It was deconsecrated in the 1940s, and now it's just a brick shell slowly being overtaken by the forest. There was some talk last year of renovating it, but nothing's been done so far, although the roof was replaced in the 1980s when a tree fell on it. Either they're waiting to raise a certain amount before they start, or like so many "renovations" in south Louisiana, it's never getting past the talking-about-it phase. Frankly, I prefer it the way it is. It's not like there's a shortage of perfectly preserved little country churches in this state.
To get there, I took US 61 North, then turned onto LA 66 past St. Francisville. After about 12 miles, there's a little private road called Cap Eddies, that was blocked by a gate. I left my car on the side of the road and ducked through the gate, which luckily had wide bars. I took this photo from where I parked my car.
I walked a short way down the road--which I never saw anyone go down the entire time I was there--maybe a quarter of a mile. From there is a little path leading to the church. I took this photo from where I left the road and entered the path.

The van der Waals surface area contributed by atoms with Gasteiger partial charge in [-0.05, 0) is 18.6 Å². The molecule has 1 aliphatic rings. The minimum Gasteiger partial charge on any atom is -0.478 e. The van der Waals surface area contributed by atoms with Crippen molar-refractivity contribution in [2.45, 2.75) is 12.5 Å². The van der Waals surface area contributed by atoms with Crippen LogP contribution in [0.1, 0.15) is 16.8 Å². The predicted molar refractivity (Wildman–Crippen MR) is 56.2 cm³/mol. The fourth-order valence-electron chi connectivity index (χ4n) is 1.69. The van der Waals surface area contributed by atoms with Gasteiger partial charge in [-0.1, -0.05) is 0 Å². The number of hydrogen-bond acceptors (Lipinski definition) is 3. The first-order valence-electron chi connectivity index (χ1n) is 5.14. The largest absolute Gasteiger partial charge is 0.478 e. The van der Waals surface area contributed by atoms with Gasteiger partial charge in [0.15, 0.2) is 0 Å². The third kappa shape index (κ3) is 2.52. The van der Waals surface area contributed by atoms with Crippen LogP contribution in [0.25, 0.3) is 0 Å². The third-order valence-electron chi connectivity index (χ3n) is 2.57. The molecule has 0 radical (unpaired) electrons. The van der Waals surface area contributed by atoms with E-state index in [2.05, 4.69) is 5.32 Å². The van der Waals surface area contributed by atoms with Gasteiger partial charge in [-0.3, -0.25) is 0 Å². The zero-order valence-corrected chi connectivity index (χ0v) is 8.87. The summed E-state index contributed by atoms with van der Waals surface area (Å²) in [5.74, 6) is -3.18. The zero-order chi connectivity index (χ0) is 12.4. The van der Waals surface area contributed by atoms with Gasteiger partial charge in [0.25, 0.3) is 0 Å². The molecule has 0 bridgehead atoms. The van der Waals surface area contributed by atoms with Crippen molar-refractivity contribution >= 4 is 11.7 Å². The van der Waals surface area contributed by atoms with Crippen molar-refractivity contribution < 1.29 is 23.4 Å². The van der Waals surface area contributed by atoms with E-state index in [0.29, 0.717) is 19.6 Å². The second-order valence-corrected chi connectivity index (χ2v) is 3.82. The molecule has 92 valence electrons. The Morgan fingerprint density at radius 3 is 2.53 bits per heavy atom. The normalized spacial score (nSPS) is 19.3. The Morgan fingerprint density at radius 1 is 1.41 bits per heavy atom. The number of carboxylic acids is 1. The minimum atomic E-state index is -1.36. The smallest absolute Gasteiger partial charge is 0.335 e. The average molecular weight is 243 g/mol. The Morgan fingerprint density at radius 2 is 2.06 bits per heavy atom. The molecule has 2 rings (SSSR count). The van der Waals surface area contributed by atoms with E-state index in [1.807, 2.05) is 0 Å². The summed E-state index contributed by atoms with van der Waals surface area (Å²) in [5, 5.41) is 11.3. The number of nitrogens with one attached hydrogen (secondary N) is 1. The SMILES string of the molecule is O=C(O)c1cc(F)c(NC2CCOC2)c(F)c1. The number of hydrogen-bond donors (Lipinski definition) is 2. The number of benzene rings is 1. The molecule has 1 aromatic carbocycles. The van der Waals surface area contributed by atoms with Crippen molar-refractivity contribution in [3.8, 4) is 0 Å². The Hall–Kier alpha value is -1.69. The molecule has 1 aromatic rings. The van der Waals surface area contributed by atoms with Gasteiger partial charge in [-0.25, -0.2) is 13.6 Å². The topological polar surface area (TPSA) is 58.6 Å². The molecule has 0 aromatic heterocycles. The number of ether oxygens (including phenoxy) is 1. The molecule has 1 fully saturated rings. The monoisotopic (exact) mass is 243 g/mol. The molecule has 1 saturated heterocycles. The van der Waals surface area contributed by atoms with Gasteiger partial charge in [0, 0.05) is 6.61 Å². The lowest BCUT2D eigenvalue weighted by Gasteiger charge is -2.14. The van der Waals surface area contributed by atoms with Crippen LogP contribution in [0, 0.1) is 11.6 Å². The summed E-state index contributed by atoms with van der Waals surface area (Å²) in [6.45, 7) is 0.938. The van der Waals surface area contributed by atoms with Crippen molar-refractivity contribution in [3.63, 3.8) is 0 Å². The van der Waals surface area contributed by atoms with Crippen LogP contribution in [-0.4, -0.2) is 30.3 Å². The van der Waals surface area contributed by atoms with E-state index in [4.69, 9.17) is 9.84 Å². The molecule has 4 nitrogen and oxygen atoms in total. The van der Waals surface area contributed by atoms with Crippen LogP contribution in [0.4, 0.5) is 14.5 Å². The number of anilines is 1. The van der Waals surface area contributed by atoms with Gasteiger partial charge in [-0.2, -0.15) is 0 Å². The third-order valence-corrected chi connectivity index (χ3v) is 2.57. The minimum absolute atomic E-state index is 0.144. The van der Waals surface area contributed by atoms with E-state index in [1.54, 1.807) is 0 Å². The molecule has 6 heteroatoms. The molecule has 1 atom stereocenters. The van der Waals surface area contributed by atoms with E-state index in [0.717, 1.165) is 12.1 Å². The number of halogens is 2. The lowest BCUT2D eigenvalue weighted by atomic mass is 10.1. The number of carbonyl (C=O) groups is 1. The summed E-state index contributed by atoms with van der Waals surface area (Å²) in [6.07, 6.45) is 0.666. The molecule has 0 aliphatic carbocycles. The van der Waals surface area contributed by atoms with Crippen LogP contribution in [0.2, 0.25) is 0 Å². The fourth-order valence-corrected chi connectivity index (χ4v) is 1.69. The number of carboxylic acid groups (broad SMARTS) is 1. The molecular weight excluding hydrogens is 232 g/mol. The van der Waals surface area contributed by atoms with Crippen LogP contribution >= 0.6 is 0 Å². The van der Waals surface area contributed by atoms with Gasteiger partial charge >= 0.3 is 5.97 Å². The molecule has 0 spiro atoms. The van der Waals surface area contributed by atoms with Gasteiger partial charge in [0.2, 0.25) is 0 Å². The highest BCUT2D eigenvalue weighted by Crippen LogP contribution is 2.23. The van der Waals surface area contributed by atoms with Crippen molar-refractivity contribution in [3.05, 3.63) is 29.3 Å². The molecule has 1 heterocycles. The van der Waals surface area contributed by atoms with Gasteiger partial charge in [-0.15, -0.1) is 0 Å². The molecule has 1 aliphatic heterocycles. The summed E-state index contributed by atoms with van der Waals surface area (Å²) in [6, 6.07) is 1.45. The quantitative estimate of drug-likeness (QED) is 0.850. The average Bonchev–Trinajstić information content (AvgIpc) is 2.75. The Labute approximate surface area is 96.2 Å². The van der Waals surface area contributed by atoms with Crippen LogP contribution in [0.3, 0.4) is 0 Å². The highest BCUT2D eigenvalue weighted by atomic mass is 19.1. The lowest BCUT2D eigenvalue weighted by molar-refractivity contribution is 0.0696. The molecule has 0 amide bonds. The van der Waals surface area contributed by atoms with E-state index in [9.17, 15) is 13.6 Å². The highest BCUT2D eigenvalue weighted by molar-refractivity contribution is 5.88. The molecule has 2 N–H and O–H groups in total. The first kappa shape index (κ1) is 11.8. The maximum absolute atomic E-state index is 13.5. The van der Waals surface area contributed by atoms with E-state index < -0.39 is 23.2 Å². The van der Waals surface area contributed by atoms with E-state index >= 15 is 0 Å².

The outside is pretty intact, it doesn't have the masses of vines growing on it that you see on a lot of other old buildings in the south.
There are still some patches of plaster inside, but it's mostly bare brick.
It was a beautiful day--we're having an exceptionally cool, dry March--and very peaceful. After I took my photos (I also shot a roll of 35mm, one of 120, and a pack of instant in my Holga), I sat on the grass in the sun and ate some snacks I had brought for lunch. I could see my car from the church, so I didn't have to worry about it. I could have stayed all day.